$40 million in first month of legal pot sales

  • Illinois' recreational marijuana retailers generated nearly $40 million worth of sales and taxes during the first full month of legal sales, according to state figures.

      Illinois' recreational marijuana retailers generated nearly $40 million worth of sales and taxes during the first full month of legal sales, according to state figures. Mark Welsh | Staff Photographer, Jan. 1, 2020

 
 
Updated 2/3/2020 2:16 PM

The state's recreational marijuana retailers generated nearly $40 million worth of sales and taxes during the first month of operations, nearly a quarter of which came from non-Illinois residents.

That's according to a news release from the Illinois Department of Financial and Professional Regulation, which announced sales figures for January reached $39,247,840.83.

                                                                                                                                                                                                                       
 

Of that, $30.6 million was sold to Illinois residents. The other $8.6 million was generated by out-of-state buyers.

The 972,045 sales transactions in January amounted to an average of $40 per purchase. The state has 45 stores offering recreational sales, which averages to nearly $900,000 in sales per store.

Tax money from recreational sales will go toward an array of state services, including community development in areas "harmed most by the failed war on drugs," officials said. By the end of February, the Illinois Department of Revenue is expected to determine how much of the first month's sales figure was tax money.

Taxes on recreational marijuana vary depending on the potency of the drug. Under the law, 35% of marijuana tax revenues will go to the state's general fund; 25% will go to the "restore, reinvest and renew," or R3, program, an effort to reinvest in communities most affected by the criminalization of marijuana; 20% will go to address substance abuse and mental health; 10% will go to pay the state's bills; 8% will be distributed among local governments to support law enforcement; and 2% to fund a public education campaign and data analysis about the effects of legalization.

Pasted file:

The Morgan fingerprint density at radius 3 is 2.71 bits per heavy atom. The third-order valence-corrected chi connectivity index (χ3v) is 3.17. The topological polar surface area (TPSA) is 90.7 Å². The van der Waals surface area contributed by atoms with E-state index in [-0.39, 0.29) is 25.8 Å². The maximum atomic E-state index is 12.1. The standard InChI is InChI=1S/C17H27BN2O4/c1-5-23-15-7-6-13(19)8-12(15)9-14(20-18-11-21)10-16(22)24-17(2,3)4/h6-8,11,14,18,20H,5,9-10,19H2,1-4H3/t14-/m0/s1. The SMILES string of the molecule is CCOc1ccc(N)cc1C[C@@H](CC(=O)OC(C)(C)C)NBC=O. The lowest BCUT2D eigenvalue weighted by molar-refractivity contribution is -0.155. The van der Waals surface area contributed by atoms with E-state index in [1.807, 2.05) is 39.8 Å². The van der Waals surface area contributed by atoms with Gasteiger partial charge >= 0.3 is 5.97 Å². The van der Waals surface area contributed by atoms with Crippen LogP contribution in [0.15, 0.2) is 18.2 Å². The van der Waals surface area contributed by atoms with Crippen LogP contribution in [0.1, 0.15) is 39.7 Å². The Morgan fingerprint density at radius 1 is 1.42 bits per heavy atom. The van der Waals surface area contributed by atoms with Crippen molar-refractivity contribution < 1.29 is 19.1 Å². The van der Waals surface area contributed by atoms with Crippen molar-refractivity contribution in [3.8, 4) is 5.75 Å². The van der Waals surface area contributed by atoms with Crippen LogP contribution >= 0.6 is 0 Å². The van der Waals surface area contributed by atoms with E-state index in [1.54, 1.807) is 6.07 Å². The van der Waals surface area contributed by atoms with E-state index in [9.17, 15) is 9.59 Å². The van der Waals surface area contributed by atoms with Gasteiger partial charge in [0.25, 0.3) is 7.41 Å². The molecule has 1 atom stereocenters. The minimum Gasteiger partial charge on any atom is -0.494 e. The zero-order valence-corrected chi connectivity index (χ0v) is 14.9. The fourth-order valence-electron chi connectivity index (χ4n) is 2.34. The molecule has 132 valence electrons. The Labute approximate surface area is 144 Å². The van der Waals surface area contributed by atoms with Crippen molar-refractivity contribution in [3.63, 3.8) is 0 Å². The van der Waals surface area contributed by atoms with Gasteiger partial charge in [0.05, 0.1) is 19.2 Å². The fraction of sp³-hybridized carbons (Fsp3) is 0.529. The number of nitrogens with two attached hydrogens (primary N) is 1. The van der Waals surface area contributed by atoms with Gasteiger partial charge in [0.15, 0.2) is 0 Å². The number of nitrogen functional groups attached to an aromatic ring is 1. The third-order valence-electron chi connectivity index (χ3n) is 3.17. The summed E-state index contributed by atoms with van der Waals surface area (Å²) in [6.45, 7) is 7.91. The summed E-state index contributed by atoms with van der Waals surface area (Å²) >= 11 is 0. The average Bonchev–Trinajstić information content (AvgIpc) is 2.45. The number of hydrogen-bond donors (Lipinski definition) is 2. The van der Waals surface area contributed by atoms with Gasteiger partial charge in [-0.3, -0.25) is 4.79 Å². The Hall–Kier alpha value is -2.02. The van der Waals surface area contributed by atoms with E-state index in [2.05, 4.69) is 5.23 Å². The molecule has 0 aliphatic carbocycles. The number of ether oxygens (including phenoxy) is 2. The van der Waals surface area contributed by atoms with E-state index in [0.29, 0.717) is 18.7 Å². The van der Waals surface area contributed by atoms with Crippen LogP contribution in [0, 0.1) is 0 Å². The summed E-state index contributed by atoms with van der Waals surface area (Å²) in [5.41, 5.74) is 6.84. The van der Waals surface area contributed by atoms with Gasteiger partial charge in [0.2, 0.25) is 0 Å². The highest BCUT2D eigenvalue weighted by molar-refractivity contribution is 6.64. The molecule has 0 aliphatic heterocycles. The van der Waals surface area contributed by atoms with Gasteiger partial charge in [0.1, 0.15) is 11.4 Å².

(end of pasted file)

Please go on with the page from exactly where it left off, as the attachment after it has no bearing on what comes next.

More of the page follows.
Later this year, municipal and county taxes will also be applied to marijuana sales.

"The successful launch of the Illinois' legal cannabis industry represents new opportunities for entrepreneurs and the very communities that have historically been harmed by the failed war on drugs," said Toi Hutchinson, senior advisor for cannabis control to Gov. J.B. Pritzker. "The administration is dedicated to providing multiple points of entry into this new industry, from dispensary owners to transporters, to ensure legalization is equitable and accessible for all Illinoisans."

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New retail licenses will be issued in the coming months to provide for sales in more commercially viable locations throughout the state. Currently, retailers already set up to sell medical marijuana are allowed to sell it for recreational use. In the suburbs, the locations now offering recreational sales are in Addison, Mundelein and North Aurora. Most of those operations are in industrial areas, rather than commercial districts.

Legal sales of marijuana began Jan. 1 and was met with enthusiasm as stores reported hundreds of people waiting in line on the first day. Stores generated $3.2 million in sales and taxes that first day, state officials reported. Sales were so brisk initially, that some stores closed for a day in the first few day as supplies dwindled and concern grew that medical marijuana users would be turned away as well. Also, some stores just wanted to give workers a break, operators said at the time.

Daily Herald Staff Writer Elena Ferrarin contributed to this report.

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